Global sea levels are rising three times faster than a quarter of a century ago because of global warming, a study shows.
The amount of Antarctica’s ice melting into the oceans tripled between 2012 and 2017, compared to the previous two decades.
It means people in coastal communities are at much greater risk than previously feared.
Study co-leader Professor Andrew Shepherd, of Leeds University, said: “We have long suspected that changes in Earth’s climate will affect the polar ice sheets.
“Thanks to the satellites our space agencies have launched, we can now track their ice losses and global sea level contribution with confidence.
“According to our analysis, there has been a step increase in ice losses from Antarctica during the past decade, and the continent is causing sea levels to rise faster today than at any time in the past 25 years.
“This has to be a concern for the governments we trust to protect our coastal cities and communities.”
Melting ice in Antarctica has added almost a third of an inch (7.6mm) of water to the oceans since 1992.
But two-fifths of the increase – 0.12 inches or 3mm – has come in the last five years alone.
It was not known if the rate of sea level rise – one of the biggest threats from climate change – has picked up, stayed the same or has fallen since the early 1990s. More than 150 studies have tried to determine how much ice the continent is losing.
Now in the largest assessment of its kind 84 scientists from 44 international organisations combined 24 satellite surveys to draw up the most complete picture of Antarctic ice sheet change to date.
The study called IMBIE (Ice Sheet Mass Balance Inter-comparison Exercise) found prior to 2012 the continent lost a steady 76 billion tonnes a year – causing sea levels to rise 0.2mm annually.
But from 2012 to 2017 it shed 219 billion tonnes a year – a 0.6 mm annual contribution to the oceans.
Joint leader Dr Erik Ivins, of NASA’s Jet Propulsion Laboratory in California, said: “The added duration of the observing period, the larger pool of participants, various refinements in our observing capability and an improved ability to assess both inherent and interpretive uncertainties, each contribute to making this the most robust study of ice mass balance of Antarctica to date.”
The team used gravity measurements form NASA and European Space Agency satellites to track the loss of ice mass in the polar wilderness.
Prof Isabella Velicogna, an Earth system scientist at California University in Irvine, said: “The data from these spacecraft show us not only that a problem exists but that it is growing in severity with each passing year.”
Antarctica stores enough frozen water to raise global sea level by 58 metres. Knowing how much ice it is losing is key to understanding the impacts of climate change today and in the future.
The threefold increase in melt as a whole is a combination of glacier speed-up in West Antarctica and at the Antarctic Peninsula, and reduced growth of the ice sheet in East Antarctica.
West Antarctica experienced the largest change, with losses rising from 53 billion tonnes per year in the 1990s to 159 billion since 2012.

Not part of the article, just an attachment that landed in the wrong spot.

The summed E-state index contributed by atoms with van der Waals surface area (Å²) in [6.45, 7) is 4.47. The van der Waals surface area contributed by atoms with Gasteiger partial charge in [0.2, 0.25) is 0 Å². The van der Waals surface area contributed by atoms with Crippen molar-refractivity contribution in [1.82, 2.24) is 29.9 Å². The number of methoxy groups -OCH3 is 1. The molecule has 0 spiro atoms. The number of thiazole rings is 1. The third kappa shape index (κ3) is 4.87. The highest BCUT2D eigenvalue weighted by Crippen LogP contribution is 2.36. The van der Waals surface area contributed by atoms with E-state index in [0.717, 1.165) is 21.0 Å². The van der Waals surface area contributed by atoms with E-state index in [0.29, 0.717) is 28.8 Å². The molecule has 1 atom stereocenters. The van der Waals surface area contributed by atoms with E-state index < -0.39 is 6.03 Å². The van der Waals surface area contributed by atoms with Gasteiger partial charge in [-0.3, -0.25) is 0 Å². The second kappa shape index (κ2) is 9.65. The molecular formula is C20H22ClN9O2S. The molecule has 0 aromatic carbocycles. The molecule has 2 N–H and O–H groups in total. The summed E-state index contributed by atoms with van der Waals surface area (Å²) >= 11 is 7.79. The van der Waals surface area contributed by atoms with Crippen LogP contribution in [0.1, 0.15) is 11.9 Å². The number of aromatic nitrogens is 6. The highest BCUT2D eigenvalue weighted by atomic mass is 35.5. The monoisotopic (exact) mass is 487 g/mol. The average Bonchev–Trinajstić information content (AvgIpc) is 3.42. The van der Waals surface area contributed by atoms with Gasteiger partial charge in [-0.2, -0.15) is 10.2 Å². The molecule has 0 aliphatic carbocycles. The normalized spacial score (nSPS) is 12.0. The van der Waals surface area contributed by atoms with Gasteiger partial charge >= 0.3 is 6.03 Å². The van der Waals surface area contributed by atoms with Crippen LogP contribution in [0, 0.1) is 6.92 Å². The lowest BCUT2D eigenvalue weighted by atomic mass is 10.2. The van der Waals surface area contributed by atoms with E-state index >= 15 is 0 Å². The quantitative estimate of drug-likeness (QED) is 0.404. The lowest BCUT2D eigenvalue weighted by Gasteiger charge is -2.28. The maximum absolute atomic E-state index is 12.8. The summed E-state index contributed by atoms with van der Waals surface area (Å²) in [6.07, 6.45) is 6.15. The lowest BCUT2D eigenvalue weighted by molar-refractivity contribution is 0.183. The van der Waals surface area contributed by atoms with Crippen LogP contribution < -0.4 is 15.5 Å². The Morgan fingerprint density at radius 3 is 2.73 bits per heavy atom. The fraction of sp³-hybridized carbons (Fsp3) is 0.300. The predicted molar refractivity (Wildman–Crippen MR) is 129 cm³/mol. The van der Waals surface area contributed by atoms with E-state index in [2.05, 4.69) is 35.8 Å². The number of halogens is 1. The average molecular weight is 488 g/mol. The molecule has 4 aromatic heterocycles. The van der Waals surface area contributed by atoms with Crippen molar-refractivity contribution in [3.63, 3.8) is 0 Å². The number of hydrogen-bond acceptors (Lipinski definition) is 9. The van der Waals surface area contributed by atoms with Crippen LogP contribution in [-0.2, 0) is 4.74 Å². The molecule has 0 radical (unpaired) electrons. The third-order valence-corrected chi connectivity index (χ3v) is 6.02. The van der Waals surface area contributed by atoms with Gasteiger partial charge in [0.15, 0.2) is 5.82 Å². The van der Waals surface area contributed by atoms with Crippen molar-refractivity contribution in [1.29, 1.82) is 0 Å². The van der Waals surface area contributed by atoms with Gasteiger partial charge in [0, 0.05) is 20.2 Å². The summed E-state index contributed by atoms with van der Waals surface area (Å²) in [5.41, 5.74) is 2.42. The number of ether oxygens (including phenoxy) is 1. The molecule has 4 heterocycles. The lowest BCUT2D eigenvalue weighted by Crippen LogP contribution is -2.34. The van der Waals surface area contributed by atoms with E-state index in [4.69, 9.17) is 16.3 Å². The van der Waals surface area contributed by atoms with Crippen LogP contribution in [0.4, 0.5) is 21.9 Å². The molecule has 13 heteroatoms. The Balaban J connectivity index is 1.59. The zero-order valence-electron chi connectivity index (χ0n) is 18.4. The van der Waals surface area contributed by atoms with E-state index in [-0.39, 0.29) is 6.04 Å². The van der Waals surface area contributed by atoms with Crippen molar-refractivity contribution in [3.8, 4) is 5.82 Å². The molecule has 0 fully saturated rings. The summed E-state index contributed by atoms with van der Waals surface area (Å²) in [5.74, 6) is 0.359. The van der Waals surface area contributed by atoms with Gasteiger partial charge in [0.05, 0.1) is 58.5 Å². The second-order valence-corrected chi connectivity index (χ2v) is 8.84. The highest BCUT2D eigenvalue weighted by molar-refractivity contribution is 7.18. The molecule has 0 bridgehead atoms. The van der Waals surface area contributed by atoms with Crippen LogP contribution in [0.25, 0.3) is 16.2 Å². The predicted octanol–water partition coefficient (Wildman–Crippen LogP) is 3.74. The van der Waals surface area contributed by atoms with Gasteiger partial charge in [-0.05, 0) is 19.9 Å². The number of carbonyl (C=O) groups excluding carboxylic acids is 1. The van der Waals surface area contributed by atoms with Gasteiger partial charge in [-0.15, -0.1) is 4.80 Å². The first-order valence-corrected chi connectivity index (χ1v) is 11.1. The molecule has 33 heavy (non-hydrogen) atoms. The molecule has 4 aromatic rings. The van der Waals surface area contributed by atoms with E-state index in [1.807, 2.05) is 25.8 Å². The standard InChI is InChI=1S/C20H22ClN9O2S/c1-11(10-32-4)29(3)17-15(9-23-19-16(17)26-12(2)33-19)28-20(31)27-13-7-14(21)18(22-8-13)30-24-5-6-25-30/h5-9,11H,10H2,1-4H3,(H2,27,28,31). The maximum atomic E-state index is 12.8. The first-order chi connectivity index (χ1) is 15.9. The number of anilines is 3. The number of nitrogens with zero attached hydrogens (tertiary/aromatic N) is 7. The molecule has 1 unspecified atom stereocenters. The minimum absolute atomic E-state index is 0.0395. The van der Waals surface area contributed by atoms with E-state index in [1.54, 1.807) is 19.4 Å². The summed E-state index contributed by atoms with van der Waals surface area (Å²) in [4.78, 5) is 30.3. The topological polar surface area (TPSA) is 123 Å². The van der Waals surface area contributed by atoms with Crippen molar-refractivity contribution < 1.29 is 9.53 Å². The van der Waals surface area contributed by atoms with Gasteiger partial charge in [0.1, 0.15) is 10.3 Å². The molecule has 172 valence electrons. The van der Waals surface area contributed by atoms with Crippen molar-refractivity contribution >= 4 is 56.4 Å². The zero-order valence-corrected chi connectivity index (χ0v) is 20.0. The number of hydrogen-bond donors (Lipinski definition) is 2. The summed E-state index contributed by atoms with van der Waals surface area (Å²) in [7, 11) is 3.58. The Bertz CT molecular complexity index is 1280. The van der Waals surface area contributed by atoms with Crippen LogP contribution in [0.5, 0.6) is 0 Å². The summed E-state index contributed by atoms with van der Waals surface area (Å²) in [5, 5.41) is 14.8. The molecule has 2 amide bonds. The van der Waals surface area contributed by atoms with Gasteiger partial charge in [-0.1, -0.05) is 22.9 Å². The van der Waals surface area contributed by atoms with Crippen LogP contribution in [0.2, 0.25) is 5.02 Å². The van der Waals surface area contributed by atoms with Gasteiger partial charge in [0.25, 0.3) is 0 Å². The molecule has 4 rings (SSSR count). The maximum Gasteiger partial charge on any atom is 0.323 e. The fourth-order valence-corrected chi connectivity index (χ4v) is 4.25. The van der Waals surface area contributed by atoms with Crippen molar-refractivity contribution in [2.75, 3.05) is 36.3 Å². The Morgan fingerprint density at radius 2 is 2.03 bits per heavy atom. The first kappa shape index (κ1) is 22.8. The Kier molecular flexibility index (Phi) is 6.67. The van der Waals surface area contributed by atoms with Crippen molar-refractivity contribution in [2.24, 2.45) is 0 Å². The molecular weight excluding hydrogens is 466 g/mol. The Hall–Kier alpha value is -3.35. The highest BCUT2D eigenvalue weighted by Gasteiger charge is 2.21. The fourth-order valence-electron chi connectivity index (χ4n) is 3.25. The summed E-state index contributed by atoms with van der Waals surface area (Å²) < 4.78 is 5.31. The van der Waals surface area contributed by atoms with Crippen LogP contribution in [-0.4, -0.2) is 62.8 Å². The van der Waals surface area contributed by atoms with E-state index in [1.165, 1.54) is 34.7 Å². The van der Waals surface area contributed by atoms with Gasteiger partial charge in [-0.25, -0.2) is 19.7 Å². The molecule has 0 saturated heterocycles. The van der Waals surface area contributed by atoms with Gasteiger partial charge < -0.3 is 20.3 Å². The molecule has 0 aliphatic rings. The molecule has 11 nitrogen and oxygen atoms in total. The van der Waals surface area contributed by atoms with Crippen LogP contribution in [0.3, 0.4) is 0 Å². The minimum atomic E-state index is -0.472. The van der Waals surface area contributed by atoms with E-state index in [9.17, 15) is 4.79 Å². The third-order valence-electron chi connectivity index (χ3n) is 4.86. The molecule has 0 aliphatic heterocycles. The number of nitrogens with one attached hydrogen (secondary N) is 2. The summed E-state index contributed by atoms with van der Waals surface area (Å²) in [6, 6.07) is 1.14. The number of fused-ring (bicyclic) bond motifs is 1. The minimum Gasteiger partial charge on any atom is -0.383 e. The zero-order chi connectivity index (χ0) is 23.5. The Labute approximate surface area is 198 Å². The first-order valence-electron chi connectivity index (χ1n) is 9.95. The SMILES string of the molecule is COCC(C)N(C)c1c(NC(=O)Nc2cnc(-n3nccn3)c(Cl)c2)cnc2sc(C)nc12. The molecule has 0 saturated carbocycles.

Most of this came from the huge Pine Island and Thwaites Glaciers, which are retreating rapidly due to ocean melting.
These glaciers have the potential to raise sea levels by more than a metre, and are now widely considered to be unstable.
At the northern tip of the continent, ice shelf collapse at the Antarctic Peninsula has driven a 25 billion tonne per year increase in ice loss since the early 2000s.
Co-author Dr Pippa Whitehouse, of Durham University, said: “Satellites have given us an amazing, continent-wide picture of how Antarctica is changing.
“The length of the satellite record now makes it possible for us to identify regions that have been undergoing sustained ice loss for over a decade.
“The next piece of the puzzle is to understand the processes driving this change. To do this, we need to keep watching the ice sheet closely, but we also need to look back in time and try to understand how the ice sheet responded to past climate change.”
The finding is among a series of studies published in a special issue of Nature which show how monitoring Antarctica from space is providing crucial insights into its response to a warming climate.
Prof Shepherd said: “Antarctica is way too big to survey from the ground and we can only truly understand the trends in its ice cover by looking at the continent from space.”
In West Antarctica, ice shelves are being eaten away by warm ocean water, and those in the Amundsen and Bellingshausen seas are up to 18 per cent thinner than in the early 1990s.
At the Antarctic Peninsula, where air temperatures have risen sharply, ice shelves have collapsed as their surfaces have melted. Altogether, 34,000 square kilometersof ice shelf area has been lost since the 1950s.
Prof Helen Fricker, a glaciologist at California University in San Diego, said: “Although breakup of the ice shelves does not contribute directly to sea-level rise – since ice shelves, like sea ice, are already floating – we now know these break-ups have implications for the inland ice.
“Without the ice shelf to act as a natural buffer glaciers can flow faster downstream and out to sea.”
By Ben Gelblum and Mark Waghorn